3-Year-Old Lessons In Forgiveness



Mary Katherine Backstrom, a mom, and a blogger who usually shares moments from her life with her two children on her page on Facebook. But one particular heart-melting conversation with her 3-year-old daughter about forgiveness was actually astonishing and mind-blowing.

It seems that even us as adults are still struggling with this concept of forgiveness, we are still having a hard time getting it, regardless of all the books which have been written in this matter. The preschooler was successful at giving a meaning to what forgiveness really means in a handful of innocent words which tells us why we should forgive those who have wronged us.



Mary shared the story on Facebook to turn into a viral post afterward:

“My daughter and I were trying to go to sleep, trying to persuade her to knock-out in her bedtime hour. Finally, about ten minutes later, I put her to bed and through clenched teeth said ‘I love you, Holland, but not another word tonight. You are going to sleep now. I’m done fussing over stuffed animals.’


I stopped half-way through the door, so frustrated to the extent that I was literally biting my tongue.

‘What is it, Holland?’

‘I DO have one more thing to say.’

Of course, she did. She was standing on the bed with her hands on her hips, too. She was wiping her tears and snot with her arm away from her face for she was crying.

‘Mommy’, my 3-year-old girl called me, with a look of disappointment with her tiny voice….


Then she laid down and cried and honest to goodness, for a hot minute, I didn’t know what to do.

The way my girl said ‘I forgive you’, made it sound like cuss words.

I walked to the bedside and leaned down to her.

‘Baby girl, do you know what forgiveness means?’

I could still hear her sniffling, with her face shoved deep into her tiny mermaid pillow.

‘Yes,’ she muttered.

I really had to hear this.

‘It means you were wrong, and I’m tired of being mad, and now I’m going to sleep and my heart won’t have a tummy ache.’


Well, there you have it.

I was taught a lesson in forgiveness tonight, by my own 3-year-old girl. It felt like a punch. Which made me jump in that bed and started loving her.

Because frankly, I had felt a bit of a tummy ache deep in my heart.

And when you go to bed in anger, your heart will have a tummy ache. I was reminded by my toddler to not do so.

Although I am 32 years older than her, I have to give her this one:

She’s absolutely not wrong.”












the 3-year-old preschooler really isn’t wrong, according to experts.

And according to UC Berkeley’s Greater Good Science Center:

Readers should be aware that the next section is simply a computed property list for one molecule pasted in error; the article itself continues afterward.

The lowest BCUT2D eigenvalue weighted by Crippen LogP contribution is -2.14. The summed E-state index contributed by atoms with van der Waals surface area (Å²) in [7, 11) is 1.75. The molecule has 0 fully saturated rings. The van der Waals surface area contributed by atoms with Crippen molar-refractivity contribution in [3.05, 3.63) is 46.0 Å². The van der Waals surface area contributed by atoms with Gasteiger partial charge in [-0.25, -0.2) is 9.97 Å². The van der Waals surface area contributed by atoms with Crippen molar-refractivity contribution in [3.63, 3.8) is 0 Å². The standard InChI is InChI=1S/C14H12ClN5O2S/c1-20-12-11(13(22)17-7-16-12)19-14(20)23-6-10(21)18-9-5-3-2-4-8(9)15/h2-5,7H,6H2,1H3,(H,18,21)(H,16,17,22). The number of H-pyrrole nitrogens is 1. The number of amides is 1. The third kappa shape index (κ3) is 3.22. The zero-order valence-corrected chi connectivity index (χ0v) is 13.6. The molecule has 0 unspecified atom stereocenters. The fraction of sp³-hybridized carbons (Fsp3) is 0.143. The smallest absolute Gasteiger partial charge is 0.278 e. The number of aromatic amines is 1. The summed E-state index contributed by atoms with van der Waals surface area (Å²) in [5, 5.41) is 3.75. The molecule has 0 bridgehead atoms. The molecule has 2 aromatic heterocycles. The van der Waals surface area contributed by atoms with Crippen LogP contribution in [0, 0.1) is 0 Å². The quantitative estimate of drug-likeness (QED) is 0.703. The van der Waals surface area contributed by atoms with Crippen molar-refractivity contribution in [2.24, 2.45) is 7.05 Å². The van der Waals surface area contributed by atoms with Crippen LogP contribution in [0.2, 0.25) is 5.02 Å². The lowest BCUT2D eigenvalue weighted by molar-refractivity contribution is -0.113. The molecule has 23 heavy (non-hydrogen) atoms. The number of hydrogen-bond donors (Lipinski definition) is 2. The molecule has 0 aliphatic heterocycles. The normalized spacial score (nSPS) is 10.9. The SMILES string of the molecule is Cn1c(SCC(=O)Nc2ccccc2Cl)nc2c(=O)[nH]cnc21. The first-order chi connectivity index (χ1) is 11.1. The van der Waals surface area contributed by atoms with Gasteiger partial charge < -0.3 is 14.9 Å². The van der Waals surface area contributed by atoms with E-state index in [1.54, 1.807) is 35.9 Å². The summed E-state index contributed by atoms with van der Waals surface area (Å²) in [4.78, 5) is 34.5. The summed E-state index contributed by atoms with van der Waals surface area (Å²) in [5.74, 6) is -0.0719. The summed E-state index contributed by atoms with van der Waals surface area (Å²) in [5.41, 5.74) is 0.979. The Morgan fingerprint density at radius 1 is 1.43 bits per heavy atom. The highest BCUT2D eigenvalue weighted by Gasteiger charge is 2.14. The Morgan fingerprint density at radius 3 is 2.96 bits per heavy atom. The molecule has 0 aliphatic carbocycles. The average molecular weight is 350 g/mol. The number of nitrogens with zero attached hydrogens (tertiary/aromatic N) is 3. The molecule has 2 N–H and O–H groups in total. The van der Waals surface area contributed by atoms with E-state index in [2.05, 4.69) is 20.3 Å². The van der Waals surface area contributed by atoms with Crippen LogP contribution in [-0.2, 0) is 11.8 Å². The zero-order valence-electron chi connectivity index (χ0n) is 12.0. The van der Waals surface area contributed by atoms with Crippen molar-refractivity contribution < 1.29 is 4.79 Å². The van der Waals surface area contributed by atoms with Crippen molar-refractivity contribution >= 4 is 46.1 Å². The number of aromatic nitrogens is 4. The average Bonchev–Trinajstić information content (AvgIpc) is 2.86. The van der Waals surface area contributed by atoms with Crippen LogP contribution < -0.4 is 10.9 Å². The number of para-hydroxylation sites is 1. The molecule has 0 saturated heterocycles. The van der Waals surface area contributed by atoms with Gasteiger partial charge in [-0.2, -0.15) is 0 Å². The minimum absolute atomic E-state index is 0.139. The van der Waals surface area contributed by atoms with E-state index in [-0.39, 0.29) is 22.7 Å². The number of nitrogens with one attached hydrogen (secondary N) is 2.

” forgiveness is generally defined as a conscious according to psychologists, to release feelings of resentment or vengeance deliberately towards those who wronged you or harmed you, regarding the fact whether they deserve your forgiveness or no.

But defining and understanding what forgiveness is not, is just as important as defining what forgiveness is. And as experts who study or teach forgiveness made it clear, when you forgive you don’t deny that the offense against you was not serious or you just gloss over it. For it is just to help repair a damaged relationship and does not mean forgetting, condoning or excusing offenses. And it doesn’t obligate you to reconcile with the person who harmed you or release them from legal accountability.


While some experts are still debating whether true forgiveness requires some positive feelings or sentiments towards the offender, others agree that by forgiving you let go of deeply held negative feelings and that helps you to empower and the recognize the pain you suffered, without letting it determine who you are as a person, so with that said, after all by forgiveness brings you a peace of mind and frees you from excessive anger.



Basically, 3-year-old Holland expressed the same thing but using only 25 kid-friendly words.

The post ended up being shared all over Facebook, 92.000 times to be exact, and Backstrom told [ your website’s name] that she was surprised and happy from the reaction her post got which made it go viral.

“It is pleasant and It makes me really happy when heartwarming stories go viral,” she said, “because everyone gets to realize and reflect upon the shared slice of humanity, we all have in common. And in this case, the profound words of innocence and wisdom can come out from the mouth of children.”

“I think that the most profound truth can come out from our children’s mouths,” she added, “As adults, we seem to overcomplicate things. instead, what we should do is approach things similar to the way our toddlers do, they address complex sentiments and emotions in the simplest ways, hug it out, forgive, and then move on. We should really learn a thing or two from our toddlers, it would absolutely save us a few of those ‘heart tummy aches.'”


Indeed, it would. Thank you, Holland for your sweet reminder.